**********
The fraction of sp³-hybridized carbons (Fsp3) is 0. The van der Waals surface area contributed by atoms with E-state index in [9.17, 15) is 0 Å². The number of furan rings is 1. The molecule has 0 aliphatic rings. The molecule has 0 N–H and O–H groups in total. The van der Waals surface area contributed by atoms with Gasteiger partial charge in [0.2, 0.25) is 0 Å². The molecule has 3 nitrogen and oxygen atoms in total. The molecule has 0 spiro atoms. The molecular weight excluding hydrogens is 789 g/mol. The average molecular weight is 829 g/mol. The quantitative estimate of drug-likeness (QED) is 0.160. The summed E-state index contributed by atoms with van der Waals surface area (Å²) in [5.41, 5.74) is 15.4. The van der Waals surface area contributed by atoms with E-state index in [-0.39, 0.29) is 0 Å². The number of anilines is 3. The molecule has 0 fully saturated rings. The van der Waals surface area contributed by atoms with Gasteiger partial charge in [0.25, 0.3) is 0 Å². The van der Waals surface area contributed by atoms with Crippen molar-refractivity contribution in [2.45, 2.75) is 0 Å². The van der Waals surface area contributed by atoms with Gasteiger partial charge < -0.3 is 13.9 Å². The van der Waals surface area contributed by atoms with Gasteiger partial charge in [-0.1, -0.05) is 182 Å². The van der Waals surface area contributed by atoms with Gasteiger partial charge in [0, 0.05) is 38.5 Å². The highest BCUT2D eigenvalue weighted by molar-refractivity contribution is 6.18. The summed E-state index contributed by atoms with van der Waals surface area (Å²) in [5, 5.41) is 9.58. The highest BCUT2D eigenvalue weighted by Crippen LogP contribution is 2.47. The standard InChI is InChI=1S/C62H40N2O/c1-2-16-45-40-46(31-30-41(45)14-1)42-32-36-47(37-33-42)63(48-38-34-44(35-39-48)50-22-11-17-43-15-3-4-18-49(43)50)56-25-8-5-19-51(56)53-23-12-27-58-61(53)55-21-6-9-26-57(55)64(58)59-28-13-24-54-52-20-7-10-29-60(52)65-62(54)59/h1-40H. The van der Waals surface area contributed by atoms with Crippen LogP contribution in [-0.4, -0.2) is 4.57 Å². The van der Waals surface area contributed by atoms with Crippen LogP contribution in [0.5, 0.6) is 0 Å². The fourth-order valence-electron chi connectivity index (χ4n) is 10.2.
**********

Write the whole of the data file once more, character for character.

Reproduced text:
The fraction of sp³-hybridized carbons (Fsp3) is 0. The van der Waals surface area contributed by atoms with E-state index in [9.17, 15) is 0 Å². The number of furan rings is 1. The molecule has 0 aliphatic rings. The molecule has 0 N–H and O–H groups in total. The van der Waals surface area contributed by atoms with Gasteiger partial charge in [0.2, 0.25) is 0 Å². The molecule has 3 nitrogen and oxygen atoms in total. The molecule has 0 spiro atoms. The molecular weight excluding hydrogens is 789 g/mol. The average molecular weight is 829 g/mol. The quantitative estimate of drug-likeness (QED) is 0.160. The summed E-state index contributed by atoms with van der Waals surface area (Å²) in [5.41, 5.74) is 15.4. The van der Waals surface area contributed by atoms with E-state index in [-0.39, 0.29) is 0 Å². The number of anilines is 3. The molecule has 0 fully saturated rings. The van der Waals surface area contributed by atoms with Gasteiger partial charge in [0.25, 0.3) is 0 Å². The van der Waals surface area contributed by atoms with Crippen molar-refractivity contribution in [2.45, 2.75) is 0 Å². The van der Waals surface area contributed by atoms with Gasteiger partial charge < -0.3 is 13.9 Å². The van der Waals surface area contributed by atoms with Gasteiger partial charge in [-0.1, -0.05) is 182 Å². The van der Waals surface area contributed by atoms with Gasteiger partial charge in [0, 0.05) is 38.5 Å². The highest BCUT2D eigenvalue weighted by molar-refractivity contribution is 6.18. The summed E-state index contributed by atoms with van der Waals surface area (Å²) in [5, 5.41) is 9.58. The highest BCUT2D eigenvalue weighted by Crippen LogP contribution is 2.47. The standard InChI is InChI=1S/C62H40N2O/c1-2-16-45-40-46(31-30-41(45)14-1)42-32-36-47(37-33-42)63(48-38-34-44(35-39-48)50-22-11-17-43-15-3-4-18-49(43)50)56-25-8-5-19-51(56)53-23-12-27-58-61(53)55-21-6-9-26-57(55)64(58)59-28-13-24-54-52-20-7-10-29-60(52)65-62(54)59/h1-40H. The van der Waals surface area contributed by atoms with Crippen LogP contribution in [-0.4, -0.2) is 4.57 Å². The van der Waals surface area contributed by atoms with Crippen LogP contribution in [0.5, 0.6) is 0 Å². The fourth-order valence-electron chi connectivity index (χ4n) is 10.2.